On the other hand, as I understand your committee is inviting expressions of the individual members of the Federal Reserve Board, I do not want absence from the record of any statement of my own views to be construed as my acquiescing in or being opposed to all that has been or may be said concerning the pending legislation, and particularly as to the policies of the Federal Reserve Board since I have been a member of that body. If the hearings on the meas*ure which your committee is conducting are not closed with this session of Congress, and should your committee desire my presence, I will hold myself in readiness to respond to a request, when hearings are resumed, to come before your committee and answer any questions which the committee might care to ask of me concerning the policies of the Federal Reserve Board in so far as I have had knowledge of them since my membership on the board.

With kind personal regards, I am, Sincerely yours, E. H. CUNNINGHAM.

Hon. LOUIS T. M'CFADDEN, Chairman Banking and Currency Committee, House of Representatives, Washington, D. C.

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Information is stated to have reached here that the monetary union plan has been approved by the Bank of England. The stabilization of Rumania on Paris is a natural step in view of the fact that the Bank of France has arranged an $80,000,000 loan to Rumania. On the other hand, the Yugoslav financing is being handed in London.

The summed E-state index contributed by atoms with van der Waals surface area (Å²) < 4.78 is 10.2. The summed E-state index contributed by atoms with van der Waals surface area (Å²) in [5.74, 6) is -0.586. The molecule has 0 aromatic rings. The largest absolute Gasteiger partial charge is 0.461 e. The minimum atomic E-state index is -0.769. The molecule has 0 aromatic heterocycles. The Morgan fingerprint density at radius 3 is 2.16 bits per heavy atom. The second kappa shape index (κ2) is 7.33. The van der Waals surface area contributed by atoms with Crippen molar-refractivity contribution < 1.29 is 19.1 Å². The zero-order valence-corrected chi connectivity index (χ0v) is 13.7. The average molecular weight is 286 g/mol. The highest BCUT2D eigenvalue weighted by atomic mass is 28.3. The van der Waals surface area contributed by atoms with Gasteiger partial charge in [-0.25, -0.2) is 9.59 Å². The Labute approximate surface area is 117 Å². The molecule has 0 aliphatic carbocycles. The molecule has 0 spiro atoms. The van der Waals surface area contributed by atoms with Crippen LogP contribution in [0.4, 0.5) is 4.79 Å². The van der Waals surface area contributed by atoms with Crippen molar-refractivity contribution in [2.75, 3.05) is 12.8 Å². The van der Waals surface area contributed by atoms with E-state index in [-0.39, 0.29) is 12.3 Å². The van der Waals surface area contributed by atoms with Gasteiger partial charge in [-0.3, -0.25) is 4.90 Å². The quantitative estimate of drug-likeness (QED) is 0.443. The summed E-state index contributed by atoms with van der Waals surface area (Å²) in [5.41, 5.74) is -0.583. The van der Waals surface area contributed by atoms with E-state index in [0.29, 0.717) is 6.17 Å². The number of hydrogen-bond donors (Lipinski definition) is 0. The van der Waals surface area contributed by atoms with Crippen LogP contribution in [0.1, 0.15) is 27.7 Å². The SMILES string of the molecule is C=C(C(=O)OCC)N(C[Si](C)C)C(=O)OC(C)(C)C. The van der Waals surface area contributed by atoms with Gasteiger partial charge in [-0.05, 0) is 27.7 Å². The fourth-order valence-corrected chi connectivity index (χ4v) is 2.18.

However, the Bank of England is said here to have little interest in taking a direct hand in Yugoslav stabilization on London, as it would constitute another possbile source of demand on the gold stock there, and besides trade relations between Great Britain and Yugoslavia are not very great. Another obstacle to a Yugoslav accord with France on monetary problems was removed when the Serb-Croat-Slovens ambassador in Paris signed a compromise agreement on the pre-war debts of Serbia to French bondholders.

The CHAIRMAN. I desire also to refer to an editorial appearing May 21, 1928, in the same paper, headed " * Constructive ' Program."

I think that it would be well, in view of the fact that Governor Hamlin is here this morning, if he has not already noted that editorial, that it be read; so I will read it and ask that it be inserted in the record.

This editorial is as follows:

"CONSTRUCTIVE" PROGRAM Recent discussions before the House Banking and Currency Committee, as well as elsewhere, have more definitely than hitherto presented to the country, and especially to the financial community, the question of relations between our banking system and those of other countries. The problem is undoubtedly one of first-class importance and has been ever since the close of the war, if not longer. Yet, like other great issues, it has been allowed to drift and to fall into a dangerous, not to say hazardous, position. When critics have anything to say about it they are, as usual, blamed for finding fault with what is, and the complaint is made that they are not constructive.